God’s Chosen People – The Way of Subud

Considering Reich’s work it is interesting now to look at the influence of Muhammed Subuh. He was born and lived in Indonesia, working as an accountant for many years. His main interest in life was to seek out some of the many gurus in his country, and attempt a deeper awareness of life’s mysteries and the nature of God. In his late twenties, in the year 1925, he experienced a vision while out walking. It seemed to him that a ball of light or fire rushed across the sky and descended on his head. He began to shake and tremble, and felt a powerful and divine energy had begun to work in his being. On reaching home he opened himself to the influence of this power and found spontaneous movements and experiences occurred. From that time onwards he frequently ‘opened’ himself to what he felt to come from God, and found that each time movements, sounds, and a wide variety of inner experience arose. He observed that the movements and experiences were ways in which his being was gradually cleansed and made whole. It was as if some influence were gradually guiding him through experiences in a direction he could not preconceive, but IT could. Also, his physical health improved, his experiences educated him regarding his and other peoples life on Earth, and he found his intuitive faculties enormously enlarged. Often he could also be instrumental in helping other people to experience healing. The film star Eva Bartok told her story in the newspapers at the time of her own healing in connection with Pak Subuh and her baby.

By 1932 Pak Subuh had discovered that other people who relaxed in his presence could also receive the same experience and be led through cleansing and integration. Groups of people in Indonesia began to practice this ‘opening’ to what they felt to be the grace of God working in their lives. The manner of these group experiences is like that described under Shaktipat. People found their bodies making spontaneous movements; they experienced themselves in a wide variety of ways, were led through catharsis and great inspirational insights. Like the Pentecostal approach, there was a tendency toward remaining on the symbolic level, and editing all but the transcendental.

The experience of being moved from within was called ‘Latihan’, which in Indonesian means to be moved, cleansed and disciplined by the power of God. But until 1957 comparatively few people were in these groups doing latihan. Those who were had mostly been using latihan several times a week for many years. Sometimes the length of practice was ten or fifteen years. These practitioners had found that their nature and body had been gradually changed by the practice. Their awareness and sympathies had widened. Problems had shifted, and in general they felt more in touch with the force or meaning behind their existence. At this point a European working in Indonesia – Rofe – asked to be introduced to the latihan. Rofe taught it to people in England who started an international centre at Coombe Springs. From there the practice went world-wide, and at one time the followers numbers were claimed to be 200,000. People of all nationalities, religious belief, political views and social status found they could experience the latihan. The lives of many were deeply changed by it.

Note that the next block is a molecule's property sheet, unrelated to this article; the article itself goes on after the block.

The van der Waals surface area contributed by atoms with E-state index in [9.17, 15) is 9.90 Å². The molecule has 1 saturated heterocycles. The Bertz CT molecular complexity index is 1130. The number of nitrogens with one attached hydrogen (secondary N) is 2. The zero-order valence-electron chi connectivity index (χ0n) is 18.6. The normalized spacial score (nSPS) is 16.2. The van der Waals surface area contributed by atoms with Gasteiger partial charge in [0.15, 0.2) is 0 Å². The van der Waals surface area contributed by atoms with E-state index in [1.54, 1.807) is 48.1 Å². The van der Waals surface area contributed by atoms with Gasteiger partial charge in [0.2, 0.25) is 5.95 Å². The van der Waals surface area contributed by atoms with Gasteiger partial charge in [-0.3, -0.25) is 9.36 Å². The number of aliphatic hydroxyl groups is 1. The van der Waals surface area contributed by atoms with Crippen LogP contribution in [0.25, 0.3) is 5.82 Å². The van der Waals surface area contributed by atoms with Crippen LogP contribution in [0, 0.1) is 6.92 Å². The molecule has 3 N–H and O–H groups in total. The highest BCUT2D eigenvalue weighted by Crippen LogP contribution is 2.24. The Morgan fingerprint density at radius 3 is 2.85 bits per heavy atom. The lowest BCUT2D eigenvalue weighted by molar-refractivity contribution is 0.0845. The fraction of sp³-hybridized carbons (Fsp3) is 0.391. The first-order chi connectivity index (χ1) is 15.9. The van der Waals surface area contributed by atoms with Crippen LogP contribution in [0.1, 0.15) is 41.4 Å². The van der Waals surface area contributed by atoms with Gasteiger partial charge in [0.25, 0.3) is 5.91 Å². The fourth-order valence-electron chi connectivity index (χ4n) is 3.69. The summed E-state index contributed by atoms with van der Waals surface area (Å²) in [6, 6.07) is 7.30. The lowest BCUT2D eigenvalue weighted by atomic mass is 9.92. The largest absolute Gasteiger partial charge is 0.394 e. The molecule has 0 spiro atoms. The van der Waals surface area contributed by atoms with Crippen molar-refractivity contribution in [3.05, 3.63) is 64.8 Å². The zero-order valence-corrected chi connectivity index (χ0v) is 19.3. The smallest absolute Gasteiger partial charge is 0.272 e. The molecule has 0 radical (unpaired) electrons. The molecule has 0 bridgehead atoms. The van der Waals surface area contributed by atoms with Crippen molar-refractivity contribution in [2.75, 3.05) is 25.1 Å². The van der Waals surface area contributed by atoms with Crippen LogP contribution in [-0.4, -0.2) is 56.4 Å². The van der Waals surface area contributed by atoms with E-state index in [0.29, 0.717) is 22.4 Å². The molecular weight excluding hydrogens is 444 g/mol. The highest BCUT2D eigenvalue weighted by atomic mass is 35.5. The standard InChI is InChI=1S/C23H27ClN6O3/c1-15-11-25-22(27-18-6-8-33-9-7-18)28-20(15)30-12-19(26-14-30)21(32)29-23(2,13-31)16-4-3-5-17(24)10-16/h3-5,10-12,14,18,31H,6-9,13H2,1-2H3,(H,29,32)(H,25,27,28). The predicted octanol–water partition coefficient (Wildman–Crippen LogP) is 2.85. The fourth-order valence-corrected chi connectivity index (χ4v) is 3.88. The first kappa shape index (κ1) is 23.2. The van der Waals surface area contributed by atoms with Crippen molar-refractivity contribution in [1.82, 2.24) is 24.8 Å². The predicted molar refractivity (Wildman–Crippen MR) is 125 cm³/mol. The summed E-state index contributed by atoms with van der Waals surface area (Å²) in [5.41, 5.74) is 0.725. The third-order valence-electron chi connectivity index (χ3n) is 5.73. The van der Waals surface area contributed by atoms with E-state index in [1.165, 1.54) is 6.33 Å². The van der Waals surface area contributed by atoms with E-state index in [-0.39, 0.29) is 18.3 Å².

If we are to understand how modern men and women relate to homeostasis there are things we must be aware of in regard to the latihan, and the organisation named Subud. J.P. Barter, for instance, writing about his involvement in the latihan says, “We do not know for any certainty why the force which is received in Subud has been made uniquely available to mankind today rather than at some earlier period in history.” The statement is typical of the sort of historical blindness and spiritual pomposity that is common in the practice. Pak Subuh states that the experience is unique to him and new in the world. When I myself started a homeostasis group many years ago, based on Reichian work and Mesmer’s groups, a spy was sent from a Subud group in a nearby town to find out where or how I had stolen their latihan! That people like J.G. Bennet, a well educated man, and Barter, bright enough to write an orderly account of Subud, can accept such statements is a warning that the Western mind, in attempting to re-establish connection with the deeper layers of the psyche, can often revert to primitive attitudes, ignoring or discarding information and lessons learned through hard experience.


-Michael Rogge 2012-03-13 10:19:50

I took this photograph of Pak Subuh in Tokyo in 1959. It is displayed in the wrong dimensions. Although I’m a member of Subud for 55 years and helped to introduce it in the West, I have always had second thoughts about its Muslim leanings and the way it was explained. I have tried to universalize its message in vain, though.

    -Tony Crisp 2012-03-14 14:26:56

    Michael – Thank you for your thoughts that I find very interesting and near to my own. Not that I had difficulty with the Muslim aspect of it, my difficulty was that I had experienced exactly the same phenomena 17 or more years before joining Subud, and in trying to explain how it was universal in nature I met with complete denial.

    I couldn’t find the photo you mentioned, though I visited your very interesting site.


-nigel ross 2011-06-08 17:23:27

Pak Subuh introduced my father to the latihan.
My father died shortly afterwards. He was a fit man in his thirties . Subud and Bapak himself sanctioned a cover-up and they somehow avoided a scandal that would have finished them .

    -Tony Crisp 2011-06-14 13:45:52

    Nigel – Thank you for your interesting post. If you have any more information I would be interested in receiving it. If you do not want it on the posts, write to me at tony.dreamhawk@gmail.com.


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